The 2017-18 season left us all with plenty to discuss, though we’re guessing that Wednesday’s NHL Awards won’t do much to quell the great MVP debate over Taylor Hall, Nathan MacKinnon, Connor McDavid and Anze Kopitar.
While several players took home an extra trophy or two from Las Vegas—sorry, folks, the Capitals will be hanging on to the Stanley Cup—the arguments will rage on long after the hardware is handed out.
Here’s who won on Wednesday night:
Ted Lindsay Award
Given to the “most outstanding player” in the NHL.
WINNER: CONNOR MCDAVID, EDM
McDavid wins the Ted Lindsay Award for the second straight time after winning the league’s scoring title for a second conescutive season—all before turning 22. “I’m actually shocked,” he said. “To the city of Edmonton, thanks for being patient with us this year and continuing to support us. We’ll be back, I promise.”
Finalists: Taylor Hall (NJD), Connor McDavid (EDM), Nathan MacKinnon (COL)
Voters: NHL Players Association members
James Norris Memorial Trophy
Given to the defenseman who demonstrates throughout the season the greatest all-round ability in the position.
WINNER: VICTOR HEDMAN, TBL
Hedman wins his first Norris Trophy after becoming the first Lightning defenseman to score 60-plus points in two seasons.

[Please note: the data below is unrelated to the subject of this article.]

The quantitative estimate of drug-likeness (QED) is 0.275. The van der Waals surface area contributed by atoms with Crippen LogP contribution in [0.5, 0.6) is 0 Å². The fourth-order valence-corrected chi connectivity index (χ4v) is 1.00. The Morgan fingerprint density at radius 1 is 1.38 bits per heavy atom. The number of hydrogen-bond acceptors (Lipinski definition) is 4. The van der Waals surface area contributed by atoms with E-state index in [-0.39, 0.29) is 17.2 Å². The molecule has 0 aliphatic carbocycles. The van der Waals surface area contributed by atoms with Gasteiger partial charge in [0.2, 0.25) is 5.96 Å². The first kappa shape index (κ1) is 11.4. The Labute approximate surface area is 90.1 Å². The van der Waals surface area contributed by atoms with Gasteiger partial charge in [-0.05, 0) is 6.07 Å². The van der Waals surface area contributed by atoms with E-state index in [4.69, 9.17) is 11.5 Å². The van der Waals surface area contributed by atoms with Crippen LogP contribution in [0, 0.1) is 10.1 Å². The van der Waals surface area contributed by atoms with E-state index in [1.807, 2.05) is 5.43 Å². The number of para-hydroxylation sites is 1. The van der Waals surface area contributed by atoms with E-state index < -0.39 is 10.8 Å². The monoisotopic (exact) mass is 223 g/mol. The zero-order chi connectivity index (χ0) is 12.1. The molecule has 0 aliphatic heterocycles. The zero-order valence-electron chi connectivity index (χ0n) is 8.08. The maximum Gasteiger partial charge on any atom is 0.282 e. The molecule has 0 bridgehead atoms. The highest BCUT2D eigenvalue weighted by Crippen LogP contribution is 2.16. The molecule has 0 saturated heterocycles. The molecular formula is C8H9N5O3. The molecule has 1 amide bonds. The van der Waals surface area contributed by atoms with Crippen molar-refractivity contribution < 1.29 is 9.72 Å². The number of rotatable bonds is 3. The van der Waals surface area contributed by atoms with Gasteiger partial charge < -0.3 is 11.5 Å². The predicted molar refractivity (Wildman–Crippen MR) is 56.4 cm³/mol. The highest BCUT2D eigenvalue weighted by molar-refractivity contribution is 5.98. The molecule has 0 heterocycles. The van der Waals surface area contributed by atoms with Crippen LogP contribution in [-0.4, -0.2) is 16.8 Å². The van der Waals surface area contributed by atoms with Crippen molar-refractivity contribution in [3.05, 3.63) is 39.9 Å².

“I just want to say how special it is for me to accept this award in Vegas and in front of the guys from Parkland High School and the [Humboldt] Broncos. It goes to show that hockey is more than just a sport, it’s a family, and you guys are a true inspiration.”
Finalists: Drew Doughty (LAK), Victor Hedman (TBL), P.K. Subban (NSH)
King Clancy Trophy
Given to the player who best exemplifies leadership on and off the ice and has made a noteworthy humanitarian contribution in his community.
WINNER: DANIEL AND HENRIK SEDIN, VAN
The Swedish twins get a nice sendoff after retiring at the end of the 2017-18 season, the first time in the award’s history that it’s had co-winners. Henrik is also the first two-time winner.
Finalists: Daniel and Henrik Sedin (VAN), P.K. Subban (NSH), Jason Zucker (MIN)
Voters: Committee of NHL executives, lead by Commissioner Gary Bettman and Deputy Commissioner Bill Daly
Calder Memorial Trophy
Given to the player selected as the most proficient in his first year of competition in the NHL.
WINNER: MATHEW BARZAL, NYI
Barzal led all rookies in scoring with 85 points, 20 more than the next-highest scoring first year player.
Finalists: Mathew Barzal (NYI), Brock Boeser (VAN), Clayton Keller (ARI)
Voters: Professional Hockey Writers’ Association
Lady Byng Memorial Trophy
Given to the player adjudged to have exhibited the best type of sportsmanship and gentlemanly conduct combined with a high standard of playing ability.
WINNER: WILLIAM KARLSSON, VGK
Karlsson finished the season with the fewest PIM (12) among the league’s top-40 scorers and brought home the first individual award in Vegas franchise history. “Who would have thought a year ago?” he said, before thanking the rest of the ‘Golden Misfits,’ especially his linemates Jonathan Marchessault and Reilly Smith.
Finalists: Aleksander Barkov (FLA), William Karlsson (VGK), Ryan O’Reilly (BUF)
Bill Masterton Memorial Trophy
Given to the player who best exemplifies the qualities of perseverance, sportsmanship, and dedication to hockey.